The Edible Garden – Let Food Be Your Medicine

Spring is here and along with it comes warmer weather, blossoming flowers, longer daylight hours and buzzing bees.

Many of us have herbs growing in our gardens and often don’t think to use them in everyday life. Many herbs can be eaten, added into cooking for enhancing flavour as well as looking colourful and aiding digestion.  Herbs can help protect against diseases, clear toxins from the body, provide additional vitamins and minerals

Plants that come in spring such as cleavers or chickweed aid as a natural detoxifier after the long winter months. Cleavers is also called goosegrass and the hair sticks to everything it touches. It is very useful in treating skin conditions like psoriasis or eczema as well as being useful for a variety of diseases relating to the urinary system. This ‘weed’ also stimulates the lymphatic system.

Cleavers:  Take a good handful of herb, macerate, put into a jug, fill with fresh water and leave overnight and drink in the morning

Chickweed:  In Spring it is everywhere. It can be eaten in salads or juiced and added into a cream to help soothe inflammed skin such as eczema.  Or blend chickweed with walnuts and a little olive oil and garlic to make a quick, delicious pesto.

Calendula: Flower petals can be added into salads and have bitter properties to help stimulate the digestion as well as helping the lymphatic system. It combines well with St. John’s wort flowers to help soothe itchy, inflamed skin.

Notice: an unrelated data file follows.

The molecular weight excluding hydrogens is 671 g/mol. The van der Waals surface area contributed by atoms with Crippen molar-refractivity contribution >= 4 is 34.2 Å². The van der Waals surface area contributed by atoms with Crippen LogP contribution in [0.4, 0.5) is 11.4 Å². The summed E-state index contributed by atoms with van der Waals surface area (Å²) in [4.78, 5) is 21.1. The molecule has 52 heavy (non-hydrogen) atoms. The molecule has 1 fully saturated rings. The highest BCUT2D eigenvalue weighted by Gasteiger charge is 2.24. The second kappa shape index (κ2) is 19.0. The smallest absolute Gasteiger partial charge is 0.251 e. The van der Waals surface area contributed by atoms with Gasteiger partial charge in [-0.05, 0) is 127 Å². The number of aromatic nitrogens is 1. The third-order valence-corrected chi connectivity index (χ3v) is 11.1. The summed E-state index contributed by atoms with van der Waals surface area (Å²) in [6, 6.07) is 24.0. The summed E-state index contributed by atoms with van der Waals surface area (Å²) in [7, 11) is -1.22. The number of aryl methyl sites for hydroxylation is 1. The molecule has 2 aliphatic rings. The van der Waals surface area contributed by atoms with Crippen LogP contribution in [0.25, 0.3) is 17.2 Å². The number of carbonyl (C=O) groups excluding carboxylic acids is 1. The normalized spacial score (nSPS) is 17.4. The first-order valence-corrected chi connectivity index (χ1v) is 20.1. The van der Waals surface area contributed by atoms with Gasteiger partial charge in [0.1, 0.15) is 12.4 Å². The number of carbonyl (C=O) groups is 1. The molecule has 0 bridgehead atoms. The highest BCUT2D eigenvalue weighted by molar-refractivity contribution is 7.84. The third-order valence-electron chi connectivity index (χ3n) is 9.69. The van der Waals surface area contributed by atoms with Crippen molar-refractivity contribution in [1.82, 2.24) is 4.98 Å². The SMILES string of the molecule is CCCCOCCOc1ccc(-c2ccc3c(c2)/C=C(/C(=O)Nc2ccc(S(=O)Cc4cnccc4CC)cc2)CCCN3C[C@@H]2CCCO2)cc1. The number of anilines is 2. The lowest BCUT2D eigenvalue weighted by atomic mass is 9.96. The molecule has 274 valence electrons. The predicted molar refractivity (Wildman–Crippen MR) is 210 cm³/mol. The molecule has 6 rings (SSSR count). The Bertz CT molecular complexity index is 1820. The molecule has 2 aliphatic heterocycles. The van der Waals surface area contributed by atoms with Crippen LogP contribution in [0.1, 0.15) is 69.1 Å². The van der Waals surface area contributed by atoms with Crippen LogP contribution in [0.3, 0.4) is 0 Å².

Rosemary:  A wonderful herb used by the Ancient Greeks to help improve memory and focus and concentration and often a sprig was placed behind the ear during exams. It can be added to roasted vegetables with a drizzle with olive oil or added to omelettes and frittatas. Rosemary and thyme can be used together – chop enough thyme and rosemary to cover half a piece of fish, add chopped pinenuts or walnuts in equal parts to the herbs, season with salt and pepper, place on top of fish and bake

Thyme:  Has antibacterial, antifungal and antimicrobial properties, as well as being an antioxidant. Thyme is a powerful antiseptic for both internal and external use and before the invention of modern antibiotics it was used to medicate bandages. It can be used for coughs and a gargle may ease a sore throat or added with garlic, basil and oregano to tomato paste or sauce for pizza and pasta

Sage:  Another microbial herb and a mouth antiseptic. A gargle of sage can help tonsillitis, laryngitis or gingivitis or a cup of sage tea daily can help with menopausal hot flushes.  You can also mix 1 cup of cooked haricot beans with 1 tablespoon olive oil, 2 tablespoons fresh chopped sage and garlic and serve on baguette slices as an Italian bruschetta or used in stuffing or when baking chicken or fish. The ancient Greeks and Romans first used sage as a meat preserver

Lemon balm:  Makes a refreshing drink on hot summer day and can assist with sleep. It has a pleasant lemon minty flavour. It can also be picked and eaten or even added into salads

Dandelion: the bane of many gardeners, however this ‘weed’ has a use in digestion. Being bitter in nature it helps to gently stimulate the liver. The root can be grated into salads along with the leaves which help the kidneys. When the seeds are blown off a dandelion it was said to carry thoughts and affections to a loved one.

When picking or wild-crafting herbs make sure that you are selecting the correct plant and species of herb and revert to the saying ‘If in doubt leave it out’.

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